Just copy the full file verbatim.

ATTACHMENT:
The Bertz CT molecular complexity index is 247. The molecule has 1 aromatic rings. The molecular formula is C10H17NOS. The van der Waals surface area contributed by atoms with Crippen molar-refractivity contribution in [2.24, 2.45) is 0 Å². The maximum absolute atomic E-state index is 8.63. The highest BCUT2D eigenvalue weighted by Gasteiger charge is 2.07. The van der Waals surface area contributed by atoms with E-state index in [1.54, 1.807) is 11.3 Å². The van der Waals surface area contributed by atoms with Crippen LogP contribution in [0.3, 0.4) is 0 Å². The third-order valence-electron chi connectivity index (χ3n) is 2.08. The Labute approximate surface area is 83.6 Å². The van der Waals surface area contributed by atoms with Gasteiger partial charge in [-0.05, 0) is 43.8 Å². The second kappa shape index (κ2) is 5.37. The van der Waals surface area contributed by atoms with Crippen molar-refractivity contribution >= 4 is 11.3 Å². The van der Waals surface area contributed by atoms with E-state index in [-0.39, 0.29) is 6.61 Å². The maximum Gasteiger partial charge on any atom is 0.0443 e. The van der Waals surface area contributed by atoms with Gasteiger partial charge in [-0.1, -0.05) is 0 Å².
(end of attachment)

The Bertz CT molecular complexity index is 247. The molecule has 1 aromatic rings. The molecular formula is C10H17NOS. The van der Waals surface area contributed by atoms with Crippen molar-refractivity contribution in [2.24, 2.45) is 0 Å². The maximum absolute atomic E-state index is 8.63. The highest BCUT2D eigenvalue weighted by Gasteiger charge is 2.07. The van der Waals surface area contributed by atoms with E-state index in [1.54, 1.807) is 11.3 Å². The van der Waals surface area contributed by atoms with Crippen LogP contribution in [0.3, 0.4) is 0 Å². The third-order valence-electron chi connectivity index (χ3n) is 2.08. The Labute approximate surface area is 83.6 Å². The van der Waals surface area contributed by atoms with Gasteiger partial charge in [-0.05, 0) is 43.8 Å². The second kappa shape index (κ2) is 5.37. The van der Waals surface area contributed by atoms with Crippen molar-refractivity contribution >= 4 is 11.3 Å². The van der Waals surface area contributed by atoms with E-state index in [-0.39, 0.29) is 6.61 Å². The maximum Gasteiger partial charge on any atom is 0.0443 e. The van der Waals surface area contributed by atoms with Gasteiger partial charge in [-0.1, -0.05) is 0 Å².